I’m a Liberal Democrat with unwavering affinity to both life and choice. On a clear day, this is a metaphysical paradigm where co-existence tends to be a foregone conclusion, yet I see these two as ultimately mutually exclusive. Like life and death. Light and darkness. Democracy and tyranny. On life and choice, my inference is one based on common sense and rational judgement that if you choose to live, you do not die.
But if you choose to die, you can only be alive if you exercise your choice to live. However, like the Zimbabwean political party I will draw your attention to later, if you are destined to die but you chose to live, you become a burden not only to your physical self but also to the community at large. In other words, an entity should discern when to continue living and when to die. Like in any marketing scenario, when a product’s popularity assumes a status of rapid sales decline, it is more prudent to withdraw it from the production line. The scenario above could easily relate to euthanasia.
My contextualisation of euthanasia is on the basis that universal judgment sometimes tends to be myopic. It is assumed that if you chose to die, those who are in control of your life support system or exercise a higher degree of moral judgement over your existence may act unilaterally to keep you alive. I assume that when a human being gets to a state of hopelessness, they may convince themselves that absence in form is better than presence in both spirit and form. So why is it that where you are in total control of your faculties, an act of life termination becomes punishable by law – albeit in absentia? This is when Wikipedia says: “According to the House of Lords Select Committee on Medical Ethics, the precise definition of euthanasia is a deliberate intervention undertaken with the express intention of ending a life, to relieve intractable suffering.” That is my literary destination – a political party in this Zimbabwe in a state of anatomical fragility that requires men of alert faculties to turn off the life support system for the good of us all.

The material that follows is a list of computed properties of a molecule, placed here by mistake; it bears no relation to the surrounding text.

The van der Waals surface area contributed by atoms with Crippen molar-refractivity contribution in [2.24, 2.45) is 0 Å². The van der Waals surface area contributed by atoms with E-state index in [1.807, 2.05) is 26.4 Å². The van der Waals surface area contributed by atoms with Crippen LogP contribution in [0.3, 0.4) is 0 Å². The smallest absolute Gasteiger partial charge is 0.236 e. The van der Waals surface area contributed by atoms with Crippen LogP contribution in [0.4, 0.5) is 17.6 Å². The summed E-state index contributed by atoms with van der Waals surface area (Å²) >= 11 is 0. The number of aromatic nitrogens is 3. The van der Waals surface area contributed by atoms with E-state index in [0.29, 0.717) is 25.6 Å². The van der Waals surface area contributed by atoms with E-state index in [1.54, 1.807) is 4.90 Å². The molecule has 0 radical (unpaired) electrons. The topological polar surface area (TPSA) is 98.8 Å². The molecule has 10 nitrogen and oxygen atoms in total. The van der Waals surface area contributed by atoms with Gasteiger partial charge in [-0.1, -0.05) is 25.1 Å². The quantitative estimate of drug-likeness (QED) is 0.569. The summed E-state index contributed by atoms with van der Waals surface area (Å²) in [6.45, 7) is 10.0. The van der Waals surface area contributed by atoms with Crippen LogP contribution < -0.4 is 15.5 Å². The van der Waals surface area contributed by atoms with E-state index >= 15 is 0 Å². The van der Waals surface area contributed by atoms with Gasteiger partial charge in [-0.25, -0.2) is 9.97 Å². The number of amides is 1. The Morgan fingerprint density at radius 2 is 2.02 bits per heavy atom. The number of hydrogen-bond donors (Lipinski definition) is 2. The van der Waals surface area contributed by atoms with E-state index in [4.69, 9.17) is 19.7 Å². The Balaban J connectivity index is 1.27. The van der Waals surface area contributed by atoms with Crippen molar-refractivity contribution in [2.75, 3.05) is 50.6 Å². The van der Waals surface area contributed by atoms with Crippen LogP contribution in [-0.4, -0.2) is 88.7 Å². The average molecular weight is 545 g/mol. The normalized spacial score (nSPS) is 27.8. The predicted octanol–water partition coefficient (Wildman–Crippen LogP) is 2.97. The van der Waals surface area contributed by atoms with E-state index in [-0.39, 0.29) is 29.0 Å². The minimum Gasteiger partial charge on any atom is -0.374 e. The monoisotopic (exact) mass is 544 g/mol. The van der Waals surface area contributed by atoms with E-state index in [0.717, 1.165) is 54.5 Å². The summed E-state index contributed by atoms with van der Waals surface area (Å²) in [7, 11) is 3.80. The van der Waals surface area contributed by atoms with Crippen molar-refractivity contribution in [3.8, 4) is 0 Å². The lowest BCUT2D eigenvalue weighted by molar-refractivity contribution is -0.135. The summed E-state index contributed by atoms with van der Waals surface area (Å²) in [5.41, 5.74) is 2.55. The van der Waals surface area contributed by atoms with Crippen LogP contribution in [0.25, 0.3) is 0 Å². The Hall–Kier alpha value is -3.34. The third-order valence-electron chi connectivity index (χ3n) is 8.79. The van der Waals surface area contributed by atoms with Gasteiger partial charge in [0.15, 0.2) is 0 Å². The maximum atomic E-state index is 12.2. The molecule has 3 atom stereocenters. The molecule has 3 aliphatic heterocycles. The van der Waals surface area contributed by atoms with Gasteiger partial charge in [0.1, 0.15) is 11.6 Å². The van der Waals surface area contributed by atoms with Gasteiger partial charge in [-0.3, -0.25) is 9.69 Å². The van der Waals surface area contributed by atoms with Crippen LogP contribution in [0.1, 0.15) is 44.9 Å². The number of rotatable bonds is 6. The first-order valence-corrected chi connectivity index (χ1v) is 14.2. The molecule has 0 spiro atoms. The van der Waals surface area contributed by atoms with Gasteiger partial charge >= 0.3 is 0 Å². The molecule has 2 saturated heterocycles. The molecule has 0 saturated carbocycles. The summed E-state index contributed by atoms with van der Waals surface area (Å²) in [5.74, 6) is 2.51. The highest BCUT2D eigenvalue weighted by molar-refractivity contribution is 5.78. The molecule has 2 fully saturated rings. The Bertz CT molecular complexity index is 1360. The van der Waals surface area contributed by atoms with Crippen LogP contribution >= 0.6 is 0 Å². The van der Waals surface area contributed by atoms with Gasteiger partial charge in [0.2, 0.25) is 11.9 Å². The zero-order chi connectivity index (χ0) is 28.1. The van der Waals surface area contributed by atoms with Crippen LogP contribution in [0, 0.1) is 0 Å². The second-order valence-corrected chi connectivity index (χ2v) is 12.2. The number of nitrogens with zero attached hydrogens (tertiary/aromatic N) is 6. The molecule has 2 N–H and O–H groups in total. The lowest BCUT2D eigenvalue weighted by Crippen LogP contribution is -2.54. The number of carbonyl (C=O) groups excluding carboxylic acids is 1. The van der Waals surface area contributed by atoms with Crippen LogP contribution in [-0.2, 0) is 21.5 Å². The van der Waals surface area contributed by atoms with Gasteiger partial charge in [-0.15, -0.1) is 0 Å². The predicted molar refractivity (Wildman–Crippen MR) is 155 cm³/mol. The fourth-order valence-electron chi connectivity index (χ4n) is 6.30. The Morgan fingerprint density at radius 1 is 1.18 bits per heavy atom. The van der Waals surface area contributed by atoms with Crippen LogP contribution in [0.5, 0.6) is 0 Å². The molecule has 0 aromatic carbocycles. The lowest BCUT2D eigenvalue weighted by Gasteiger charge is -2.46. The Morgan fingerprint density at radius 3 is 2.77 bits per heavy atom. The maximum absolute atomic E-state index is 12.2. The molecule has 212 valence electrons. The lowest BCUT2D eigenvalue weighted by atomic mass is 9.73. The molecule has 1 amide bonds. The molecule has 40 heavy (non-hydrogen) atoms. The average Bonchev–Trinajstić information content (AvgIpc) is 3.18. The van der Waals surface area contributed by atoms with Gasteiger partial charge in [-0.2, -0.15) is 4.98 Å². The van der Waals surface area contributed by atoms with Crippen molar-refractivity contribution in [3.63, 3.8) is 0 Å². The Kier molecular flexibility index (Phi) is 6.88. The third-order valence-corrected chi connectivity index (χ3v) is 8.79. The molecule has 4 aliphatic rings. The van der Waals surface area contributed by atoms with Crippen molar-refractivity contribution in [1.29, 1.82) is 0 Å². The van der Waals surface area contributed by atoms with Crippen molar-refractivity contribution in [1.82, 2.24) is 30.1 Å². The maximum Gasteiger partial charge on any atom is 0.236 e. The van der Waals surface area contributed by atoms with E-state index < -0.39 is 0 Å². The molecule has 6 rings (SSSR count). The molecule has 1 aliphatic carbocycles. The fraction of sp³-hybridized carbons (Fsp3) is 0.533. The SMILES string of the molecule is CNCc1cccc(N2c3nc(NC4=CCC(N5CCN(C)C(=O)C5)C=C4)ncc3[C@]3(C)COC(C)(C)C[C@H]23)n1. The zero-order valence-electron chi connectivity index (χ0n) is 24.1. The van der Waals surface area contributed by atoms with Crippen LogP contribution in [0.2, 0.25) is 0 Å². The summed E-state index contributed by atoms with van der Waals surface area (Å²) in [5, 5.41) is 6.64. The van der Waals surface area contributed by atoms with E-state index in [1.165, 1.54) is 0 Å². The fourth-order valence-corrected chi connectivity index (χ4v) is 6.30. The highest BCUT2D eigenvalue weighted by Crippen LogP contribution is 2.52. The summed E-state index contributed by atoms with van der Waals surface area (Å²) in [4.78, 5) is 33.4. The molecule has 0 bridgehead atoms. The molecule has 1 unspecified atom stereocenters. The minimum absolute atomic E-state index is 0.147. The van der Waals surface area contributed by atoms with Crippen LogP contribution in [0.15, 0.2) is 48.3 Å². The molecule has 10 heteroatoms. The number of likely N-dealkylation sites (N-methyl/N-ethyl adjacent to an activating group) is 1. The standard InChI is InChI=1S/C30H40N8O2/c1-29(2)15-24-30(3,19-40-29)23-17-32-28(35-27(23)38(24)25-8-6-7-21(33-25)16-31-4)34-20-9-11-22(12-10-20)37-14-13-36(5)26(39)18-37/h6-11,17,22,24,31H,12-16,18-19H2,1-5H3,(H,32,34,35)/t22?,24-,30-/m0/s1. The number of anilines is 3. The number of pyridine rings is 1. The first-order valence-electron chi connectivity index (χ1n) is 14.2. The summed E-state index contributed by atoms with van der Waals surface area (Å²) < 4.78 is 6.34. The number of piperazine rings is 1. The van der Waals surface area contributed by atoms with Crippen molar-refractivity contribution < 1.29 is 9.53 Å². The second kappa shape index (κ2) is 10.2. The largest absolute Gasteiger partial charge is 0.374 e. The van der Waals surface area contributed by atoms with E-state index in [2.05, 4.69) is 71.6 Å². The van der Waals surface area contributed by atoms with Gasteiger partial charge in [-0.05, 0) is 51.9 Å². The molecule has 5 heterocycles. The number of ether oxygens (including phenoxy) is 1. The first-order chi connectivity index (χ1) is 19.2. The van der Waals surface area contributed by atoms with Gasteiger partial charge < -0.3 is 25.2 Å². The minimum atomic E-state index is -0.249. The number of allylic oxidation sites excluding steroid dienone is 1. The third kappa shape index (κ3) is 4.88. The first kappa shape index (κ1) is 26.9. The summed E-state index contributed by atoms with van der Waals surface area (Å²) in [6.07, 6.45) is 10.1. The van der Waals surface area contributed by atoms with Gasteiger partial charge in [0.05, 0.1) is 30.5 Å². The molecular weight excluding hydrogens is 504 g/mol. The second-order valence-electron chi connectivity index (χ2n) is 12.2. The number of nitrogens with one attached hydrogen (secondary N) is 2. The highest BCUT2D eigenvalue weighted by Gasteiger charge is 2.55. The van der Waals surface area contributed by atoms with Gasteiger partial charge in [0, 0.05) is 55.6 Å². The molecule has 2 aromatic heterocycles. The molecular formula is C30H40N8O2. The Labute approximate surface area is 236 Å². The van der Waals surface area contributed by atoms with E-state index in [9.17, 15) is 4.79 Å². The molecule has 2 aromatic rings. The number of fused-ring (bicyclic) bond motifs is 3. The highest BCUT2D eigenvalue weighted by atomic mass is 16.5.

Since 2000, the intractably intransigent Robert Mugabe’s ZANU-PF has lay precariously on the brink of political extinction – on a [political] life support system intravenously sustained by a dangerous combination of frivolous theories of ‘empowerment’ and electoral fraud. But the Suetoniusian school of thought that human form can die “quickly and without suffering in the arms of his wife, Livia” is antitheses to the Anglophone context of fatal ‘kicks of a dying horse’. Unlike a Wild West cowboy who would be inadvertently caught in a flurry of kicks despatched by his beloved dying horse, Zimbabwe’s life-threatening proximity to this ‘expiring’ political party has not been a magnanimous act of equestrian affection. Like an albatross welded involuntarily to our necks, Robert Mugabe’s party has decided to sink with the rest of us – Titanic style – to the dark depths of a watery abyss.